RDR will give undue advantage to execution-only brokers, fear IFAs

RDR Favours Execution-Only Brokers, Complained Two IFAs

RDR Favours Execution-Only Brokers, Complained Two IFAs

The Retail Distribution Review (RDR) will create uneven playing field in favour of execution-only brokers much to the detriment of consumers, warned two experts.

Nick Flynn and Billy Burrows have warned that while independent annuity advisers will operate on fee-based system after RDR comes into effect, execution-only brokers can continue selling the same annuity products on commission basis.

This discrepancy can leave certain customers worse off since they wrongly assumed that execution-only brokers would meet their requirements adequately, argued Mr. Burrows, director of Better Retirement Group.

“Customers come to us and we provide them with information, advice and quotes, set up the annuity and agree a fee. For most people, the fee is the same as commission”, he said.

“(However) the problem with RDR is that execution-only will carry on charging commission so customers are left with the impression that one service is free, and one is not, while the end result might be the same. Customers might end up making poor decisions because they did not get proper advice”, he added.

Urging FSA for more transparency, Mr. Burrows wondered how commission based execution-only brokers will manage to sell the same annuity products after RDR comes into effect.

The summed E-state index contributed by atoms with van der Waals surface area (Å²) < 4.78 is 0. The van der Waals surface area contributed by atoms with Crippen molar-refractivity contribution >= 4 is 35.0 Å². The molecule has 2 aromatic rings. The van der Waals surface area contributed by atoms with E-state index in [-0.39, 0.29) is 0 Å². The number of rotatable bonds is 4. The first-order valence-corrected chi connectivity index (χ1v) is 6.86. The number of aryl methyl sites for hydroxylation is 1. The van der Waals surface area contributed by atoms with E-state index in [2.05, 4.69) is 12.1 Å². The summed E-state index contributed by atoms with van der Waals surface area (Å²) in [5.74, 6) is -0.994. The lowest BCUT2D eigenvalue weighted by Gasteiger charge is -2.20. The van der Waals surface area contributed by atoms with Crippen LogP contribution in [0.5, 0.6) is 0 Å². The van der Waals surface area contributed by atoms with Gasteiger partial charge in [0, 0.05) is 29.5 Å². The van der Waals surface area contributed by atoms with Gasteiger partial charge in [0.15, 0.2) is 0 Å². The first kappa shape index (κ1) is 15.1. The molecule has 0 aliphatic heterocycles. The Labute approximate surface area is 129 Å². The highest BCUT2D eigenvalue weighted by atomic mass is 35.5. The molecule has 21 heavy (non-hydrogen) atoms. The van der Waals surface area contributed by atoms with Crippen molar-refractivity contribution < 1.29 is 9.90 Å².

“The RDR rules are more designed for investments. At-retirement does not necessarily fit into the same model”, he cautioned.

Mr. Flynn – divisional director at The Retirement Adviser, was blunt in his criticism saying the at-retirement segment shouldn’t be under RDR in the first place.

“At-retirement is a growing and changing industry and it is a shame that it has been caught up in the RDR and not been addressed separately”, he said.

“Everything we do is advice-driven, so it is frustrating that in theory non-advice can actually give some type of similar result”, he lamented.

After RDR comes into effect, many consumers will not understand the difference between non-advice and advice business, making business viability difficult, he added. “Come RDR, the difference will be extreme. We would like to stay in the advice camp but have to make sure it is viable”, he said.

However, a spokesman confirmed the discrepancy but defended the decision saying: “The rationale is that where advice is not given, there is no danger of bias. The services offered in execution-only and advice are radically different, so it is incorrect to say there is a disparity”.

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